Gaurav Gill’s accident is an awful reminder that motorsport is dangerous
It has been a desperately trying time for the rallying community that I, very proudly, count myself to be a part of.
Last Saturday, a terrible accident on the Maxperience Rally in Jodhpur saw Gaurav Gill’s car collide with a motorcycle on the live stage, killing all three members of the family on the bike. I want to offer my deepest condolences to the family of the deceased and pray that god gives them the strength to pull through the worst possible time of their lives.
That something like has happened on a rally stage has shaken me to the core. I haven’t been able to post or say anything about it… I don’t know, in the misplaced hope that this will all just blow away… but as journalist, who is also a rallyist, I must say something.
Gaurav and co-driver Musa Sherif have been booked and an FIR registered under Section 304 of the IPC for culpable homicide not amounting to murder. But news reports simply cannot use phrases like ‘Speeding car of ace rallyist…’ to describe the incident. They’re pointing the finger of guilt at a person who is not guilty. That’s as plainly as I can put it.
What is a rally?
It is a motor sport event designed for participants to drive fast, racing against the clock, over sections of road that have been closed to traffic. It’s vital to highlight that last point. Rally drivers do not expect any traffic, no animals, no nothing on the stage that they’re racing down. A live stage is a sanitised stage. Three safety cars with bloody loud sirens first go through the stage warning everybody and ensuring all safety norms are in place. Spectator points, or areas where you might have villagers, are cordoned off and have crowd control marshals. These things are not compromised on, and while the Maxperience guys were organising an INRC for the first time they were being assisted by the Coimbatore Auto Sports Club who are one of the founding clubs of the FMSCI and have both vast experience and credibility.
The FMSCI, the body that governs motorsport in India, has done tremendous work in improving and upgrading safety standards. I know this to be a fact, and have been on the receiving end of how inflexible FMSCI officials are on safety. Every stage has an ambulance, doctors, trauma care facilities, and the FMSCI have invested in fast response vehicles that can get to accidents rapidly even before an ambulance. There are no compromises whatsoever on safety. But you cannot physically police, or fence off, every single metre of every single stage. Nowhere in the world can it be done. That villagers did not know that a rally is running is impossible to believe. The Indian National Rally Championship is a massive organisational effort and these events are not, and do not run, under the radar.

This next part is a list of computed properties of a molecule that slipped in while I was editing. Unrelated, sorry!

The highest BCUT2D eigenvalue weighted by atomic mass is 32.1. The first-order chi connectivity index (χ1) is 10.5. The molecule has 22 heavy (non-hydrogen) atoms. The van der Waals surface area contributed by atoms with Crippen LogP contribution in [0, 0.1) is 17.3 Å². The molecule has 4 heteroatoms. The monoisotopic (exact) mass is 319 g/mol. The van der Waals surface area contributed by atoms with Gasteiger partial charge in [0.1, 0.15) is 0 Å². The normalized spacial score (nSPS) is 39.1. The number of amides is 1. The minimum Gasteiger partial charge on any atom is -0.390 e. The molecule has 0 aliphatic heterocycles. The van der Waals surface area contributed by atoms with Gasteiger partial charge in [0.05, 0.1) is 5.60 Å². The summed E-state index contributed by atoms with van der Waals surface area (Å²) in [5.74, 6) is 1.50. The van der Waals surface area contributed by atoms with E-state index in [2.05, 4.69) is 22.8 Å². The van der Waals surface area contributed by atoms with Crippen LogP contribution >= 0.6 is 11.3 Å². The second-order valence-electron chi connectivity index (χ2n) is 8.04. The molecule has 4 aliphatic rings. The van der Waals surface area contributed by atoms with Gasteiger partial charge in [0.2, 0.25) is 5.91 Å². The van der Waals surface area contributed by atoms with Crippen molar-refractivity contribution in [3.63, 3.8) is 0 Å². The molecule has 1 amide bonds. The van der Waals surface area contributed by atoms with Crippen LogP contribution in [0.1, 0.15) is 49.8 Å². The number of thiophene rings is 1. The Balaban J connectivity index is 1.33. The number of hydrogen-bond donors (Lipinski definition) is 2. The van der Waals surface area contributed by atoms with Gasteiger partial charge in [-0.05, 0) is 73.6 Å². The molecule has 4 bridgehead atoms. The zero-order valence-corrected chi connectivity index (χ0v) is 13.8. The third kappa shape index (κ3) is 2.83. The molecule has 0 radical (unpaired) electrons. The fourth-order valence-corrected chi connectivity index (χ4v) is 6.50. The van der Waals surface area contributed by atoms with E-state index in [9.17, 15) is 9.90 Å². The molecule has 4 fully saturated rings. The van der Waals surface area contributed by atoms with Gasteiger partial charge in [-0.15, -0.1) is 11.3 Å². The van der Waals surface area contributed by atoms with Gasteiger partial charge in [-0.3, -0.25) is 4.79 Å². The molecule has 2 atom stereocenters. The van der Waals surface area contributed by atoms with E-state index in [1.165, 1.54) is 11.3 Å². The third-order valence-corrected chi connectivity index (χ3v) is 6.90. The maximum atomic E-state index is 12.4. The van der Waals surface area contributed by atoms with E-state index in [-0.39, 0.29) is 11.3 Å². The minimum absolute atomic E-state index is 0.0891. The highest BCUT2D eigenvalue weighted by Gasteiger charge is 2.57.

Gaurav Gill was doing his job
He is a professional rally driver, in the same way Lewis Hamilton is a professional race car driver, and his job is to drive a rally car faster than everybody else. He layered his god-given talent for car control with countless hours of testing and practise, years of sweat and blood invested in the sport, supreme physical fitness, the sacrifices the best make to become the best, and his fair share of accidents and injuries, to emerge at the very top of his game — both in India as well as the wider Asia Pacific region. Gaurav Gill is no ordinary driver. He’s quite possibly the best, the most skillful driver in India. Saying he is ‘speeding’ is equating his art and craft with the moron on the road who rides recklessly without a helmet putting him and other road users at risk.
There is a larger point to make here, which is that speeding is not the reason for India’s downright criminal road fatality record. It is the miserable infrastructure, pathetic lack of discipline, and shocking disregard for road safety — not speed. The vast majority of our cars and trucks are simply incapable of sustaining triple digit speeds. And worst of all is the astonishing enthusiasm for flouting of rules. The villagers, riding triple seat on the motorcycle, without helmets, were instructed and prevented from entering the stage, yet they still chose to enter the stage.
The Flying Finish
The accident happened at the FF (Flying Finish), which is the end of the stage where competitors cross the timing beam at full clip. When a rally driver is almost at the end of the stage, when his co-driver calls the FF coming up, he is at the very limit of his wheelsmanship and the car’s stability/ability. His eyes are peeled for that yellow board in the distance that signals the FF, accelerator pinned to the floor. He only backs off after crossing the flag.